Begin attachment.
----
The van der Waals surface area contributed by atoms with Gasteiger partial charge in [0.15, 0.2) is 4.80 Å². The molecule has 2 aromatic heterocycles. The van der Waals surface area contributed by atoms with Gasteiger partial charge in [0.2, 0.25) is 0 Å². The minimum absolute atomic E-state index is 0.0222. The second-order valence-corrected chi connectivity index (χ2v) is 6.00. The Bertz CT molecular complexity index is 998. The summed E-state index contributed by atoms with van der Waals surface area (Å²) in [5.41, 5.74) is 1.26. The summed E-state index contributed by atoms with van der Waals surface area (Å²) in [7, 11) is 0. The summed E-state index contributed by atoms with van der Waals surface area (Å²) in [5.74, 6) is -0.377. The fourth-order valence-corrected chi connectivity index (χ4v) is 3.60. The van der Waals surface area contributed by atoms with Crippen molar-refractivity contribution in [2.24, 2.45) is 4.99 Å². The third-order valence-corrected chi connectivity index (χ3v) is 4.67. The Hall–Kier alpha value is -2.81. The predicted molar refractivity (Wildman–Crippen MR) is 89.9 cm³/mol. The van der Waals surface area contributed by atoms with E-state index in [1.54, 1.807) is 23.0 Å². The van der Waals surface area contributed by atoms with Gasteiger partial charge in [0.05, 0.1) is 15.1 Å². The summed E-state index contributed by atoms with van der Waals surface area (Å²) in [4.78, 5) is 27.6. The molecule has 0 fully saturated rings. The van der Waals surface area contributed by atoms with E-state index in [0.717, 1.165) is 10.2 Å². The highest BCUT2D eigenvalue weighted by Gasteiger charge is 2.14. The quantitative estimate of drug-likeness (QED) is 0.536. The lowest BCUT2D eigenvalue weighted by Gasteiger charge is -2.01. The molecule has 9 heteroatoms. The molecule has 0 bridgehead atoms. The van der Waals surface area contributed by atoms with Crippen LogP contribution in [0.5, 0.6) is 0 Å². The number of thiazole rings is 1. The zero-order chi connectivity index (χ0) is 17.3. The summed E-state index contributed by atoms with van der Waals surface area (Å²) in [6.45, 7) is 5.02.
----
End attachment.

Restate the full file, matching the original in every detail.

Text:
The van der Waals surface area contributed by atoms with Gasteiger partial charge in [0.15, 0.2) is 4.80 Å². The molecule has 2 aromatic heterocycles. The van der Waals surface area contributed by atoms with Gasteiger partial charge in [0.2, 0.25) is 0 Å². The minimum absolute atomic E-state index is 0.0222. The second-order valence-corrected chi connectivity index (χ2v) is 6.00. The Bertz CT molecular complexity index is 998. The summed E-state index contributed by atoms with van der Waals surface area (Å²) in [5.41, 5.74) is 1.26. The summed E-state index contributed by atoms with van der Waals surface area (Å²) in [7, 11) is 0. The summed E-state index contributed by atoms with van der Waals surface area (Å²) in [5.74, 6) is -0.377. The fourth-order valence-corrected chi connectivity index (χ4v) is 3.60. The van der Waals surface area contributed by atoms with Crippen molar-refractivity contribution in [2.24, 2.45) is 4.99 Å². The third-order valence-corrected chi connectivity index (χ3v) is 4.67. The Hall–Kier alpha value is -2.81. The predicted molar refractivity (Wildman–Crippen MR) is 89.9 cm³/mol. The van der Waals surface area contributed by atoms with E-state index in [1.54, 1.807) is 23.0 Å². The van der Waals surface area contributed by atoms with Gasteiger partial charge in [0.05, 0.1) is 15.1 Å². The summed E-state index contributed by atoms with van der Waals surface area (Å²) in [4.78, 5) is 27.6. The molecule has 0 fully saturated rings. The van der Waals surface area contributed by atoms with E-state index in [0.717, 1.165) is 10.2 Å². The highest BCUT2D eigenvalue weighted by Gasteiger charge is 2.14. The quantitative estimate of drug-likeness (QED) is 0.536. The lowest BCUT2D eigenvalue weighted by Gasteiger charge is -2.01. The molecule has 9 heteroatoms. The molecule has 0 bridgehead atoms. The van der Waals surface area contributed by atoms with Crippen LogP contribution in [0.5, 0.6) is 0 Å². The number of thiazole rings is 1. The zero-order chi connectivity index (χ0) is 17.3. The summed E-state index contributed by atoms with van der Waals surface area (Å²) in [6.45, 7) is 5.02.